Last week marked the first anniversary of the tragic drowning of Alan Kurdi, whose lifeless body at a Turkish beach captured by a photo,caused an international outcry.One year after,many more continue to die at the external borders of the EU in their search for safety.According to UNHCR, since Alan Kurdi’s death,an average of 11 people have died per day of which two were children in the past 12 months, amounting to 4,176 deaths in the Mediterranean Sea.

“I have a voice, and I have to use it,”stressed Alan’s aunt. “It’s too late for my family but not for the others. We need a bigger table, not higher fences. If people are hungry, we must feed them… we all need each other one day.”

While the EU-Turkey agreement has resulted in less people arriving to Europe, this year has been one of the deadliest years on the Central Mediterranean route, which links Italy and Libya.“EU states have focused on policies to prevent people from departing for Europe and that crack down on smugglers, often arguing that this is the best way to save lives,” says Judith Sunderland from Human Rights Watch. “What the EU hasn’t done is create safe and legal channels to reach Europe – something that could help people avoid turning to smugglers in the first place.”

As ECRE reiterated on various occasions, resettlement can be a durable solution for many refugees. However, the pledge made collectively by EU governments in July 2015 to resettle 22,500 refugees in two years is far from being met with only 7,272 people resettled as of June 2016. The International Refugee Committee has also drawn attention to those who made it safely to the EU and are stuck in Greece, prevented from moving on with their lives.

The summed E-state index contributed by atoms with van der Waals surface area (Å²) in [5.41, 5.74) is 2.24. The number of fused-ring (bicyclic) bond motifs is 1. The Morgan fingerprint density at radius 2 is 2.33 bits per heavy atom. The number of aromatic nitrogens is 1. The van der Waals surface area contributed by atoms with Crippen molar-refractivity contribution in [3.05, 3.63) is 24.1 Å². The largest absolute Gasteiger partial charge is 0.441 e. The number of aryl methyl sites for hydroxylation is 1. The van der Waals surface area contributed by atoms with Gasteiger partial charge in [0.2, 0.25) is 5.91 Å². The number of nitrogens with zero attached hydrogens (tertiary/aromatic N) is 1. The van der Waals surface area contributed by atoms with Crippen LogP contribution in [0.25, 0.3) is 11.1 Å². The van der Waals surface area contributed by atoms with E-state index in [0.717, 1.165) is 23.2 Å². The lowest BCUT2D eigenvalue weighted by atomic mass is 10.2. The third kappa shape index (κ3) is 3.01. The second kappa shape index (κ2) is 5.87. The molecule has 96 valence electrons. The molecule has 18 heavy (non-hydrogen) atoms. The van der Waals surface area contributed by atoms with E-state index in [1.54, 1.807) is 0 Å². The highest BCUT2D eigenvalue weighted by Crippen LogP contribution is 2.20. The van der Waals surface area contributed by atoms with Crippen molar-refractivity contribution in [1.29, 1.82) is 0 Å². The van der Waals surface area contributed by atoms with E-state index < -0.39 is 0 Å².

“Until wealthy countries take more responsibility for the crisis unfolding before them, and take in a fairer share of the people fleeing war and persecution, they will be condemning thousands more children to risk their lives in desperate journeys or being trapped in refugee camps with no hope for the future,”says Salil Shetty, Amnesty International’s Secretary General stressing that the creation of legal pathways to the EU, including resettlement, private sponsorship, family reunification and student scholarship schemes, is the only way to prevent death at sea.

Calls to action to their own governments came from various NGOS,including ECRE member Scottish Refugee Council and British Refugee Council.”Later this month, world leaders will gather in New York and Washington to agree solutions to the global refugee crisis, but the time for talking is over. We need to see all countries, including Britain, taking concrete action that prioritises sharing responsibility for protecting refugees and offering more people safe passage. Lives depend on it,”British Refugee Council Head of Advocacy Dr.Lisa Doyle said.

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